Last Wednesday (August 11th), I was taking a day off with my family and while we were having fun in the sun, the market took another hit on Fed’s concern over the American economy. The US indices dropped by 2-3% while the Bloomberg app on my BlackBerry was beet red on the international markets too. We are in the midst of very “interesting” times for investors.
After the huge crash in 2008 followed by an important surge in 2009, we are now dancing on a thin wire between 2 buildings. Government debts are at their highest in history, the unemployment rate is becoming the curse of the decade and investors’ worries are heightened.
So what do you do when the market is off?
I see 2 possibilities; one for the long term and determined investors and another for the soft hearted. Mind you, there is nothing wrong being soft hearted; actually, the best investing strategy is the one that lets you sleep at night ;-).
#1 Search for growth dividend stocks
As the stock market goes down, it creates several opportunities. The best of both worlds is certainly picking undervalued stocks that pay high dividends. The most interesting example I saw back in December 2008 were Canadian banks that lost more than 50% of their stock value and were offering double digit dividends. Only 6 months after their lowest level in years, they went almost back to pre-crisis levels.
This means that you could have bought a stock paying a 10% dividend yield and also be sitting on a potential capital gain of 100%. Not bad for taking the risk, huh? I really wish I had more nerve back then to buy those stocks!
If you are using this strategy, you must be willing to take the ride and see your portfolio move up and down. Stocks that are losing value don’t necessarily stop going down the day you buy them. In the meantime, you can always appreciate a good dividend yield and wait until it is fit to sell the stock.
As for an idea for a stock pick, I like Microsoft (MSFT, 2.14%) which lost about 20% of its value in the last 6 months but is still expected to raise its dividend in the upcoming quarters:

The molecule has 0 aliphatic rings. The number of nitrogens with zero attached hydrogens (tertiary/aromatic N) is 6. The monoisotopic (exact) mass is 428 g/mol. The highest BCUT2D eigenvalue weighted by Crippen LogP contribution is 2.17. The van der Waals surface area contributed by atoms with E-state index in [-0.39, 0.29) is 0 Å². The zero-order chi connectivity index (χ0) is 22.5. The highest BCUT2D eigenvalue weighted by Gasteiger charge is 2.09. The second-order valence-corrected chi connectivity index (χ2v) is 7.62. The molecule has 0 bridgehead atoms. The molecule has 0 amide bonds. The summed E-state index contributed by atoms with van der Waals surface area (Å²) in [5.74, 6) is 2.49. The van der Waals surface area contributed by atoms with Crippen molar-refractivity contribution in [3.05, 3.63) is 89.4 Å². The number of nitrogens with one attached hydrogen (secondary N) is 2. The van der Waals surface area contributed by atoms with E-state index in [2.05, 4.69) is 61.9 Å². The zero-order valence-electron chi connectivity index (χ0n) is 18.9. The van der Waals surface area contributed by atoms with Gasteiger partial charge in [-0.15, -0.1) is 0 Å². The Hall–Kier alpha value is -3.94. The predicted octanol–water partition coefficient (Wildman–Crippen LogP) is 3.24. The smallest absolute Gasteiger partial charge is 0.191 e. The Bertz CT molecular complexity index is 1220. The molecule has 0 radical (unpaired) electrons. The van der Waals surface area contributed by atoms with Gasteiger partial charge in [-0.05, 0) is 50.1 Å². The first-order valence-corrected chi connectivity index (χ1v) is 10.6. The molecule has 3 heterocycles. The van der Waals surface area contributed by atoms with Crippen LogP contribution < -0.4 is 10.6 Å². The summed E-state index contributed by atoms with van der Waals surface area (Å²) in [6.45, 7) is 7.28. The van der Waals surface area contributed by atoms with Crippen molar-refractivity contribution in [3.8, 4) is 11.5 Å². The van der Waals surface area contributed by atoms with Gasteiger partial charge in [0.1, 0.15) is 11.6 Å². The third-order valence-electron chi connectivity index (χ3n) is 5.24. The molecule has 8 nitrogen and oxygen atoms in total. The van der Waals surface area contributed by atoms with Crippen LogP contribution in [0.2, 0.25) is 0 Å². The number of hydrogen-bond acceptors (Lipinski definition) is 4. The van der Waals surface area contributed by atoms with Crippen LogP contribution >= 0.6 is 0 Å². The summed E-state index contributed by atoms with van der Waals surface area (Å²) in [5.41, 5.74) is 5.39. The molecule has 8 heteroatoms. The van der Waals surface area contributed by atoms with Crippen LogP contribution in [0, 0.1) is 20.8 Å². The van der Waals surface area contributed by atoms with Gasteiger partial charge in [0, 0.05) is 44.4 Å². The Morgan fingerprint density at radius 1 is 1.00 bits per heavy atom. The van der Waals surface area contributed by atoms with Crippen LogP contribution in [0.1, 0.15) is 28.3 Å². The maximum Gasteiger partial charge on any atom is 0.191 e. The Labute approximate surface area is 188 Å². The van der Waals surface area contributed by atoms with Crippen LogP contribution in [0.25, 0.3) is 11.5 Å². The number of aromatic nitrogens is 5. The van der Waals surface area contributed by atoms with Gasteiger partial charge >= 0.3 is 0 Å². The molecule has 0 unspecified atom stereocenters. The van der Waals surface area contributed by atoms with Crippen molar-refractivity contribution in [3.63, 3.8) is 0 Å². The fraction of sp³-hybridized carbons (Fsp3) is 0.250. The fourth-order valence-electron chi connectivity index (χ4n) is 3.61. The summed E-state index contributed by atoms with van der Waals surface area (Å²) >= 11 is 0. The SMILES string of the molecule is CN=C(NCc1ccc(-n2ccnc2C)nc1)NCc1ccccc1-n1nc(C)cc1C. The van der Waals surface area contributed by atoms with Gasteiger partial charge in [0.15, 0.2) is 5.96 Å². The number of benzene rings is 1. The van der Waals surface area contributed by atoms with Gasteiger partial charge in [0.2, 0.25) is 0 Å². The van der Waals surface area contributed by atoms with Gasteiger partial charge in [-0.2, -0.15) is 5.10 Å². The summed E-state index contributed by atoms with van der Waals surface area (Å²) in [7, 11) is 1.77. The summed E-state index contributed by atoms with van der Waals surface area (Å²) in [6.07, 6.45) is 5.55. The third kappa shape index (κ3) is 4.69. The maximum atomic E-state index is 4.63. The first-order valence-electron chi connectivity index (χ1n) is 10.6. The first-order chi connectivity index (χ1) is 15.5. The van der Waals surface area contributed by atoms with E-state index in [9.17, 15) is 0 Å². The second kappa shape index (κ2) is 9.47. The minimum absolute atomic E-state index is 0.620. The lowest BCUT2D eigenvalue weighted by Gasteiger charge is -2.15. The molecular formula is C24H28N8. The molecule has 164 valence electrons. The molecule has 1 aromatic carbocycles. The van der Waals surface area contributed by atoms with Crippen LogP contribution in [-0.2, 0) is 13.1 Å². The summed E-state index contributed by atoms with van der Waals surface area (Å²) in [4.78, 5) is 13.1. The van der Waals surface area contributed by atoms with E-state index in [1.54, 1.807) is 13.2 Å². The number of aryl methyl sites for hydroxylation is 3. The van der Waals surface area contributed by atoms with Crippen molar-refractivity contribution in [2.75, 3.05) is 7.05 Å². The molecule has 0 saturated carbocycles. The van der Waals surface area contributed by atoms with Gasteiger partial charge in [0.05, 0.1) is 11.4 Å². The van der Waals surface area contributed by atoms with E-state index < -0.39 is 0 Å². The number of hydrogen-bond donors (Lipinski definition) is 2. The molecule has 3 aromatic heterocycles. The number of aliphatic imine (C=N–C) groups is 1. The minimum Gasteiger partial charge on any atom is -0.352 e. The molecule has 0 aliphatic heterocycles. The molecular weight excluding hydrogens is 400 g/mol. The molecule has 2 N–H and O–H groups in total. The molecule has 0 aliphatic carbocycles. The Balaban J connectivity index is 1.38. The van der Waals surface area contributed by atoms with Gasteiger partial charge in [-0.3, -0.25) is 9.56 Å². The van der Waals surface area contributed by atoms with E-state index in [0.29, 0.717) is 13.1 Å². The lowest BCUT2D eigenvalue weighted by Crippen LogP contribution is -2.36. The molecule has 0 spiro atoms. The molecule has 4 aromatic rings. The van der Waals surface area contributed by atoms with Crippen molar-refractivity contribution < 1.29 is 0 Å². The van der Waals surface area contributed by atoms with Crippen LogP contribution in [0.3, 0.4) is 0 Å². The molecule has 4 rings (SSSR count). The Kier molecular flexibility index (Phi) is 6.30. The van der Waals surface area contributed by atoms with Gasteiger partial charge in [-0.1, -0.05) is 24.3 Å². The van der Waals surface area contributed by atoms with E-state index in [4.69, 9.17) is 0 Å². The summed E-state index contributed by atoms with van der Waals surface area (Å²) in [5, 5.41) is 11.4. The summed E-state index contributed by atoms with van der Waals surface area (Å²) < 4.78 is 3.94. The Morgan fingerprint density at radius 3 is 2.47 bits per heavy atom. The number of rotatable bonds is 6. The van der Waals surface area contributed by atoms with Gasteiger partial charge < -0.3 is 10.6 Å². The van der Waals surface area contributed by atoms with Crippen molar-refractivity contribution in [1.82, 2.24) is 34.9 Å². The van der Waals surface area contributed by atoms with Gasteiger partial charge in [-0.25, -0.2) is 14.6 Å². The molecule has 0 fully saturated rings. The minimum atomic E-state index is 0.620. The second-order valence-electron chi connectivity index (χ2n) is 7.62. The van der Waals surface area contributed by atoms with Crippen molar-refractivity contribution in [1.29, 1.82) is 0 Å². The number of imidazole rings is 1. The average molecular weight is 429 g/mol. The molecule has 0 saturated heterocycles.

Investing in undervalued stocks is always appealing but you have to remain careful with your stock picks. One thing is for sure, I would stay away from the oil companies for now. With the recent spill disaster, chances are that the cost to follow stricter regulations will definitely affect current and future oil production. It may also stall the exploration of new sites.
#2 Look at the consumer, non-cyclical sector
Why consider the non-cyclical consumer sector? Regardless if the economy goes boom or bust, people have to buy goods. These companies are generally well diversified (in term of products and geography as well), have a steady income flow and several of them pay a good dividend.
The fact that they are well diversified and that they are less likely to lose their customers during a recession makes their stock more stable. You can look at the following charts that show JNJ compared to the Dow Jones and S&P 500 from beginning of 2007 to August 2010:
More importantly, the consumer, non-cyclical sector raised their dividends by a higher amount than normal. JNJ for example raised their dividend by $0.05 (largest increase in over 12 years). Among the other big dividend increases we found:
Dr. Pepper Snapple Group $0.15 (67%)
Mckesson Corp $0.18 (50%)
In this sector, I must admit that I really like JNJ with a dividend yield of 3.57%. And if you don’t mind vice stocks, Lorillard (LO, 5.34%) and Philip Morris International (PM, 4.76%) should increase their dividend yields in the next quarters.
So what do you do when the markets tumble?
Are you going to search for undervalued stocks and take the dividends while you wait for the appreciation or are you going to stick with “sure values”?